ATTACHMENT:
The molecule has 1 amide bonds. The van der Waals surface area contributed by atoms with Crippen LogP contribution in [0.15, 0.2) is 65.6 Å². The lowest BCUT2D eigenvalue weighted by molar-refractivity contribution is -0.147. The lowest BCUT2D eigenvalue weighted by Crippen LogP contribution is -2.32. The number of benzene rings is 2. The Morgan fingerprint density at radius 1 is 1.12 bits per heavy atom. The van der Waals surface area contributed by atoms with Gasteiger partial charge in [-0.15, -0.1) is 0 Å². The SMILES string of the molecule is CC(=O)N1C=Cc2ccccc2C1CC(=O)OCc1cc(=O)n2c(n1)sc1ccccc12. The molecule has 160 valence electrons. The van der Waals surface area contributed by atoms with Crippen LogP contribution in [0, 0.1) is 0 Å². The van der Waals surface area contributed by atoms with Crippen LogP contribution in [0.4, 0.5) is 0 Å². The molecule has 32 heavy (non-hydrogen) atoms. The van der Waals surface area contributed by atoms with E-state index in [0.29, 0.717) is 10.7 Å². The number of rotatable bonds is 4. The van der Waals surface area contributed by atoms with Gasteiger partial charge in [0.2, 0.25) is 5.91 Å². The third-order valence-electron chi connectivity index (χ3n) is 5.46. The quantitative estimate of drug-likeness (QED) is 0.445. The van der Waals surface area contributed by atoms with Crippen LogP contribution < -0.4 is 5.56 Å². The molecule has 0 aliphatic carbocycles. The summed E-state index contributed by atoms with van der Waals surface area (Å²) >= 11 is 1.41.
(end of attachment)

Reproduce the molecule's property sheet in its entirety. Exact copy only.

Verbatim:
The molecule has 1 amide bonds. The van der Waals surface area contributed by atoms with Crippen LogP contribution in [0.15, 0.2) is 65.6 Å². The lowest BCUT2D eigenvalue weighted by molar-refractivity contribution is -0.147. The lowest BCUT2D eigenvalue weighted by Crippen LogP contribution is -2.32. The number of benzene rings is 2. The Morgan fingerprint density at radius 1 is 1.12 bits per heavy atom. The van der Waals surface area contributed by atoms with Gasteiger partial charge in [-0.15, -0.1) is 0 Å². The SMILES string of the molecule is CC(=O)N1C=Cc2ccccc2C1CC(=O)OCc1cc(=O)n2c(n1)sc1ccccc12. The molecule has 160 valence electrons. The van der Waals surface area contributed by atoms with Crippen LogP contribution in [0, 0.1) is 0 Å². The van der Waals surface area contributed by atoms with Crippen LogP contribution in [0.4, 0.5) is 0 Å². The molecule has 32 heavy (non-hydrogen) atoms. The van der Waals surface area contributed by atoms with E-state index in [0.29, 0.717) is 10.7 Å². The number of rotatable bonds is 4. The van der Waals surface area contributed by atoms with Gasteiger partial charge in [0.2, 0.25) is 5.91 Å². The third-order valence-electron chi connectivity index (χ3n) is 5.46. The quantitative estimate of drug-likeness (QED) is 0.445. The van der Waals surface area contributed by atoms with Crippen LogP contribution < -0.4 is 5.56 Å². The molecule has 0 aliphatic carbocycles. The summed E-state index contributed by atoms with van der Waals surface area (Å²) >= 11 is 1.41.